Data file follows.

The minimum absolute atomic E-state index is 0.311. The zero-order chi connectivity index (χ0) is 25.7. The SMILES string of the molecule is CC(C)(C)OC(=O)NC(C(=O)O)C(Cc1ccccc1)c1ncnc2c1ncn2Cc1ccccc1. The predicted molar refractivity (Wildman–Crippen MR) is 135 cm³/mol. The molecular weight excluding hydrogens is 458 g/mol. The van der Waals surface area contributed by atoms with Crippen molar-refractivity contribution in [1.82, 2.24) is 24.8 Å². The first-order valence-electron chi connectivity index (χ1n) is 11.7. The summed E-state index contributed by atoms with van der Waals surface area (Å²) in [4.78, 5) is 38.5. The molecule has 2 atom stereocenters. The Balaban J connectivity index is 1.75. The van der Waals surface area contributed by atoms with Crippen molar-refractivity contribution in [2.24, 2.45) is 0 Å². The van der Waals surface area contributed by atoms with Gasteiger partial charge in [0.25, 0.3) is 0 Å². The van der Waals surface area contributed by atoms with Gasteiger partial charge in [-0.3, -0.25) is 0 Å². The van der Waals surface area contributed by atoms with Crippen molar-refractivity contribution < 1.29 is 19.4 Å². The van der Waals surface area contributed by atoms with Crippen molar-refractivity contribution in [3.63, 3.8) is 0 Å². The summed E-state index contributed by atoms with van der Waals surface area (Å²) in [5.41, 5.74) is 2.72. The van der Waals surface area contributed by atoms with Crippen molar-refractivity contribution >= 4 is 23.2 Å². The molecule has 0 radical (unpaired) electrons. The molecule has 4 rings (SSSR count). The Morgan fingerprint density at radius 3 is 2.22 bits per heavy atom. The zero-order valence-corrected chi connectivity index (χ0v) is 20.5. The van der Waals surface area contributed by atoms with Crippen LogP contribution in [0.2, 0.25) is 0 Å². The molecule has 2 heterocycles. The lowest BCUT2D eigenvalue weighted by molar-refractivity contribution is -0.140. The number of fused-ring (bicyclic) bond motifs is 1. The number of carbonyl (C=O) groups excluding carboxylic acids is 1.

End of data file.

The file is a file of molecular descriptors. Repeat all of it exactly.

The minimum absolute atomic E-state index is 0.311. The zero-order chi connectivity index (χ0) is 25.7. The SMILES string of the molecule is CC(C)(C)OC(=O)NC(C(=O)O)C(Cc1ccccc1)c1ncnc2c1ncn2Cc1ccccc1. The predicted molar refractivity (Wildman–Crippen MR) is 135 cm³/mol. The molecular weight excluding hydrogens is 458 g/mol. The van der Waals surface area contributed by atoms with Crippen molar-refractivity contribution in [1.82, 2.24) is 24.8 Å². The first-order valence-electron chi connectivity index (χ1n) is 11.7. The summed E-state index contributed by atoms with van der Waals surface area (Å²) in [4.78, 5) is 38.5. The molecule has 2 atom stereocenters. The Balaban J connectivity index is 1.75. The van der Waals surface area contributed by atoms with Crippen molar-refractivity contribution in [2.24, 2.45) is 0 Å². The van der Waals surface area contributed by atoms with Gasteiger partial charge in [0.25, 0.3) is 0 Å². The van der Waals surface area contributed by atoms with Gasteiger partial charge in [-0.3, -0.25) is 0 Å². The van der Waals surface area contributed by atoms with Crippen molar-refractivity contribution < 1.29 is 19.4 Å². The van der Waals surface area contributed by atoms with Crippen molar-refractivity contribution in [3.63, 3.8) is 0 Å². The summed E-state index contributed by atoms with van der Waals surface area (Å²) in [5.41, 5.74) is 2.72. The van der Waals surface area contributed by atoms with Crippen molar-refractivity contribution >= 4 is 23.2 Å². The molecule has 0 radical (unpaired) electrons. The molecule has 4 rings (SSSR count). The Morgan fingerprint density at radius 3 is 2.22 bits per heavy atom. The zero-order valence-corrected chi connectivity index (χ0v) is 20.5. The van der Waals surface area contributed by atoms with Crippen LogP contribution in [0.2, 0.25) is 0 Å². The molecule has 2 heterocycles. The lowest BCUT2D eigenvalue weighted by molar-refractivity contribution is -0.140. The number of fused-ring (bicyclic) bond motifs is 1. The number of carbonyl (C=O) groups excluding carboxylic acids is 1.